Do your sellers have the structure in place that they need to achieve their full potential? If not, even though your team might be working as hard as possible, you still could be leaving opportunities on the table.

How do you leverage data to inform strategy and measure success? Our KPI Builder tool can help guide you through the process of establishing a set of KPIs for your organization that is built around clean data and automation.



Download the SBI KPI Builder Here


Through our work with leading companies across an array of industries, we’ve consistently seen the same trends time and again. It all starts with Annual Planning. For more on that topic, see this recent article from our blog. But even with a strong revenue plan, some organizations exceed industry benchmarks for growth while others only keep pace or potentially fall behind. Why does this happen? While the reasons can be complex, we almost always find that the most effective sales organizations are built around the following elements:


  1. A Standardized Framework to Assess Opportunities That Is Leveraged Consistently by All Members of the Sales Team


“When will this opportunity close? How likely is it that we’ll sign this deal?” A standardized framework will help you answer these questions using a common set of criteria. Build your framework by incorporating insights from your sales team to assign each opportunity to a stage in your sales funnel. Use qualitative feedback from your sellers to assess the likelihood of closing each deal. Then, balance those insights with quantitative milestones. Initial client meetings, deep-dive scoping sessions, pricing discussions, executive leadership meetings with the client, and immersion days can all be significant milestones to use. These tangible milestones will anchor your forecasts in reality and prevent overly optimistic sentiments from skewing your future view. This way, you’ll be able to plan accordingly.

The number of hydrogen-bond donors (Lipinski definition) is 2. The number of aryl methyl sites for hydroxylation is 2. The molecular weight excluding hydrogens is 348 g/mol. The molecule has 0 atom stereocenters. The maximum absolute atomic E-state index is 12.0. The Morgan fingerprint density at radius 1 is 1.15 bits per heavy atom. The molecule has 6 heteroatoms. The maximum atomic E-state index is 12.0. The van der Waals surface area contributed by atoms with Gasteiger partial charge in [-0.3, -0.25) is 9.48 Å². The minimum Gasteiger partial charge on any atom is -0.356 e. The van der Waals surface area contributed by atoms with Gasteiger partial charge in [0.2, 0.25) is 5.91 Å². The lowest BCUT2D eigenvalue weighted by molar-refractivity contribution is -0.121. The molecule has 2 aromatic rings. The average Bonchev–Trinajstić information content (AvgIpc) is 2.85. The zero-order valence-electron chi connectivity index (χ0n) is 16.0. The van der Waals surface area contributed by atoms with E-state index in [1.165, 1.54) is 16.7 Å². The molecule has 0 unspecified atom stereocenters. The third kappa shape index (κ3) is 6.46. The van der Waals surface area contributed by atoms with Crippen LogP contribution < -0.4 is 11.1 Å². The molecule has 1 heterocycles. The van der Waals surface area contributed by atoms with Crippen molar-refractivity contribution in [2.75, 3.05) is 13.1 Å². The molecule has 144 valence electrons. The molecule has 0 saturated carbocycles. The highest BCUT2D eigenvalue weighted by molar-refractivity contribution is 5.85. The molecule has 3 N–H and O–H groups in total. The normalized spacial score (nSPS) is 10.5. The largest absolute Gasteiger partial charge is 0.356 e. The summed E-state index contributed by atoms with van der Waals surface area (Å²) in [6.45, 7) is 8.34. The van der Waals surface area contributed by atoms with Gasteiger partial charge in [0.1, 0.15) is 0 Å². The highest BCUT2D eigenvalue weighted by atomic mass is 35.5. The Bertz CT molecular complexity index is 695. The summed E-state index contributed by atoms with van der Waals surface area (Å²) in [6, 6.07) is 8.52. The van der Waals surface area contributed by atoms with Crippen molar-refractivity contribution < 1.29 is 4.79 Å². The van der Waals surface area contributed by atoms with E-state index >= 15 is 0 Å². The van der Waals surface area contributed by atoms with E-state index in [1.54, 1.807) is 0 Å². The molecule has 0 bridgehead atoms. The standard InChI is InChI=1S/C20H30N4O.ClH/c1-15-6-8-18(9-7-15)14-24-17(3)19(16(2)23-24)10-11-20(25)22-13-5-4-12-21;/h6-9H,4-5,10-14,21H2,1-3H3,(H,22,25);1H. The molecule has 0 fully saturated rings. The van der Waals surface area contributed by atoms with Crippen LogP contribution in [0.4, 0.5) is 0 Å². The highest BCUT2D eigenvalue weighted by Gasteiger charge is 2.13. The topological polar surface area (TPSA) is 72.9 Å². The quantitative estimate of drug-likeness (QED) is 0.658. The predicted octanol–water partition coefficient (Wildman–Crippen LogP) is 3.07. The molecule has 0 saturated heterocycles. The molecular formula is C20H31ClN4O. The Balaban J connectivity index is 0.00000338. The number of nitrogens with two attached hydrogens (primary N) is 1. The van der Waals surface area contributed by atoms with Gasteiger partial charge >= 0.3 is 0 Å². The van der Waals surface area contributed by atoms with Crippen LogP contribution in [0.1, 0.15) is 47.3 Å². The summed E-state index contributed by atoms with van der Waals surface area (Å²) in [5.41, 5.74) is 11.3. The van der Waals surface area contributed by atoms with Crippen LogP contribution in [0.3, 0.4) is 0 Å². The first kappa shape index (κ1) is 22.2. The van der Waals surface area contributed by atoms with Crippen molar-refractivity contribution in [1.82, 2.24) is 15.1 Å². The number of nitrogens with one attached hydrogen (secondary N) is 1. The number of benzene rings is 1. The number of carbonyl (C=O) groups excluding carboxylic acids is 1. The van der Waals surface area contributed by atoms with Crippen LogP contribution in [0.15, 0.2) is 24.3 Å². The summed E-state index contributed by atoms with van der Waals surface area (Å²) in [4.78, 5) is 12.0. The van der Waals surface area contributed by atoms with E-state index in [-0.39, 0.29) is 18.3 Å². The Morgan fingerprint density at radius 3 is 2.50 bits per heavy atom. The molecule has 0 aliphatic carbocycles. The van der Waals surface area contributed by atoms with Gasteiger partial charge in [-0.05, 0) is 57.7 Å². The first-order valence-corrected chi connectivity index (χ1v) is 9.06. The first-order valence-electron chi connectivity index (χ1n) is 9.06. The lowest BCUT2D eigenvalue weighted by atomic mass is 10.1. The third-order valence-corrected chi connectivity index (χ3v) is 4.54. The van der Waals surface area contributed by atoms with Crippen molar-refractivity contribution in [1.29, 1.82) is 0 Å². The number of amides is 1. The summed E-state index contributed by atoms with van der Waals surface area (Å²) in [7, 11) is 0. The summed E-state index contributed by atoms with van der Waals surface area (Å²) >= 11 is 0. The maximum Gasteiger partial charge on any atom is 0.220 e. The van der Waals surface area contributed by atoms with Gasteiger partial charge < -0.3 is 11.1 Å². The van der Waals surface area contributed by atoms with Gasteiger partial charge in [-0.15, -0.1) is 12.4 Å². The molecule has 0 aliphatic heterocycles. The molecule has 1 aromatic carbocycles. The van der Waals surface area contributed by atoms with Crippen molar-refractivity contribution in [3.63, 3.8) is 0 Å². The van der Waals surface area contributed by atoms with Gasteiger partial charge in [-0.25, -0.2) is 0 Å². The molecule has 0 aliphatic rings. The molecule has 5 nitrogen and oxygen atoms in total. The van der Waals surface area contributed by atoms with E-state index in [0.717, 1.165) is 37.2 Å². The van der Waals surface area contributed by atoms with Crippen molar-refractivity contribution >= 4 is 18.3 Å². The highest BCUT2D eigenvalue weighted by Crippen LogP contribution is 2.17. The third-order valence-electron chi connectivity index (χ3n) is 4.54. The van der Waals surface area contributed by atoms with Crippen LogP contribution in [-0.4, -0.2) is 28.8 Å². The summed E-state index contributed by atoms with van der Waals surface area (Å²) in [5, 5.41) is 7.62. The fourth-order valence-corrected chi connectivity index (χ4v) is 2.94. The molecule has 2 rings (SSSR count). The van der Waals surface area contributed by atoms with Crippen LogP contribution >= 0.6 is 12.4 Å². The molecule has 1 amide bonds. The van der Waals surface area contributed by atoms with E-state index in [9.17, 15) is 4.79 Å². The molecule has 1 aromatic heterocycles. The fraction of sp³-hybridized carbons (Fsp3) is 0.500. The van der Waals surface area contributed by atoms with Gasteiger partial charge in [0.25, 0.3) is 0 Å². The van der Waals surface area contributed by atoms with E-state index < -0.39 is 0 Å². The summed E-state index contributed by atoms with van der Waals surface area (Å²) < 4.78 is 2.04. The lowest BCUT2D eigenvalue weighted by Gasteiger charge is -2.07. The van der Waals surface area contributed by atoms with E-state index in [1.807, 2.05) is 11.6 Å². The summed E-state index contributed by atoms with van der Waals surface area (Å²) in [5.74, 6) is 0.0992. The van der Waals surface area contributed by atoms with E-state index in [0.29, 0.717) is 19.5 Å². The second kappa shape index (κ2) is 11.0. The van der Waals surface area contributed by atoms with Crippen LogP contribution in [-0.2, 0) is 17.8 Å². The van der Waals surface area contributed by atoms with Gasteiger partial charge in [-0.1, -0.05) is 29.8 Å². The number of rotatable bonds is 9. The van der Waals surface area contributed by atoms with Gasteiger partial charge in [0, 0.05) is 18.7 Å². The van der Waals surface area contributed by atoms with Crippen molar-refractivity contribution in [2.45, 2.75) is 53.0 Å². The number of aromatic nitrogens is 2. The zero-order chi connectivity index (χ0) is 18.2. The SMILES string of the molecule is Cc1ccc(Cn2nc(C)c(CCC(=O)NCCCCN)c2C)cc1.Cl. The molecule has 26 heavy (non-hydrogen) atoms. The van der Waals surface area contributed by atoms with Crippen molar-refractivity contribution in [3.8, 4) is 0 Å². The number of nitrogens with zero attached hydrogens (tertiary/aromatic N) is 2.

To make the most of your framework, leverage historical data to validate your forecasting assumptions at a regular cadence. For example, if your model says that 35% of opportunities in the Requirements Gathering stage close within 45 days, but your historical metrics show that only 25% of these deals close in 60 days, you’ll know that it’s time to adjust your model accordingly.


  1. Strong Focus on Data Integrity


Your models will only be as strong as the data that you feed into them. For this reason, it’s critical to establish as many controls and automations around data integrity as is feasible. Build exception reports that flag potential data integrity issues on an ongoing basis. Also, make sure that you have mechanisms in place that hold team members accountable for data quality. Team members need to be empowered to do their jobs in the way they want to do them, but leadership needs sufficient rigor to forecast and manage the business effectively. Find the right balance for your organization.


  1. Planning That Is Centered Around a Relationship Map and an Account Plan